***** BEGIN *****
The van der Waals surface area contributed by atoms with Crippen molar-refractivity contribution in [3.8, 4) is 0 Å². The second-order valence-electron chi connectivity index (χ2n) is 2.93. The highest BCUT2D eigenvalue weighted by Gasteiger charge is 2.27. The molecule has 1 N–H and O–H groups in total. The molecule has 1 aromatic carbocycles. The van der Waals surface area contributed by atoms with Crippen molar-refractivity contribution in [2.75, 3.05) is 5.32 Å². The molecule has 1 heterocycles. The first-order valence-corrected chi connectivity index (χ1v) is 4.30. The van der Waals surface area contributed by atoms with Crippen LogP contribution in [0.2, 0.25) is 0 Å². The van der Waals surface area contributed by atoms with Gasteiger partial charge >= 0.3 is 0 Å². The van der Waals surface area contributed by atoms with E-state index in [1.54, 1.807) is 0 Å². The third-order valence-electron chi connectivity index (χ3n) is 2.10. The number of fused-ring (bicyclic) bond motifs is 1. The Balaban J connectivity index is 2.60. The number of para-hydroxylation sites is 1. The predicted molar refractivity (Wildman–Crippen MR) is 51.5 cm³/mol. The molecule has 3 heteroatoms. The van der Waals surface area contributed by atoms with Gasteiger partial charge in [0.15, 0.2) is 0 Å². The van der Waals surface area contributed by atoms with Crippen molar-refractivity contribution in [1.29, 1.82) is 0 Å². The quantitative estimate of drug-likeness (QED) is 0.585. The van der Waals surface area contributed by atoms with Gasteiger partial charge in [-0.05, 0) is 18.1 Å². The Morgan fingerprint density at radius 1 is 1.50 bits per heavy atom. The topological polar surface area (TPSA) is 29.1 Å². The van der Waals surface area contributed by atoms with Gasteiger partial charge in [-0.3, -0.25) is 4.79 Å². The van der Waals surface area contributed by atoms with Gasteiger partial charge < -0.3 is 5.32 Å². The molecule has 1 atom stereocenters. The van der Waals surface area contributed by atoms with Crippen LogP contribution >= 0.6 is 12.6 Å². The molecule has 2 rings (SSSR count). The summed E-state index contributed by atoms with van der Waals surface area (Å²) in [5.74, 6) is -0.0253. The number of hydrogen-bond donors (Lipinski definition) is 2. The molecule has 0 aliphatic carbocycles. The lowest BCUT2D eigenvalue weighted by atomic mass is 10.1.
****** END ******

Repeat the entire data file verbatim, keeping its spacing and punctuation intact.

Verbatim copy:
The van der Waals surface area contributed by atoms with Crippen molar-refractivity contribution in [3.8, 4) is 0 Å². The second-order valence-electron chi connectivity index (χ2n) is 2.93. The highest BCUT2D eigenvalue weighted by Gasteiger charge is 2.27. The molecule has 1 N–H and O–H groups in total. The molecule has 1 aromatic carbocycles. The van der Waals surface area contributed by atoms with Crippen molar-refractivity contribution in [2.75, 3.05) is 5.32 Å². The molecule has 1 heterocycles. The first-order valence-corrected chi connectivity index (χ1v) is 4.30. The van der Waals surface area contributed by atoms with Crippen LogP contribution in [0.2, 0.25) is 0 Å². The van der Waals surface area contributed by atoms with Gasteiger partial charge >= 0.3 is 0 Å². The van der Waals surface area contributed by atoms with E-state index in [1.54, 1.807) is 0 Å². The third-order valence-electron chi connectivity index (χ3n) is 2.10. The number of fused-ring (bicyclic) bond motifs is 1. The Balaban J connectivity index is 2.60. The number of para-hydroxylation sites is 1. The predicted molar refractivity (Wildman–Crippen MR) is 51.5 cm³/mol. The molecule has 3 heteroatoms. The van der Waals surface area contributed by atoms with Gasteiger partial charge in [0.15, 0.2) is 0 Å². The van der Waals surface area contributed by atoms with Crippen molar-refractivity contribution in [1.29, 1.82) is 0 Å². The quantitative estimate of drug-likeness (QED) is 0.585. The van der Waals surface area contributed by atoms with Gasteiger partial charge in [-0.05, 0) is 18.1 Å². The Morgan fingerprint density at radius 1 is 1.50 bits per heavy atom. The topological polar surface area (TPSA) is 29.1 Å². The van der Waals surface area contributed by atoms with Gasteiger partial charge in [-0.3, -0.25) is 4.79 Å². The van der Waals surface area contributed by atoms with Gasteiger partial charge < -0.3 is 5.32 Å². The molecule has 1 atom stereocenters. The van der Waals surface area contributed by atoms with Crippen LogP contribution >= 0.6 is 12.6 Å². The molecule has 2 rings (SSSR count). The summed E-state index contributed by atoms with van der Waals surface area (Å²) in [5.74, 6) is -0.0253. The number of hydrogen-bond donors (Lipinski definition) is 2. The molecule has 0 aliphatic carbocycles. The lowest BCUT2D eigenvalue weighted by atomic mass is 10.1.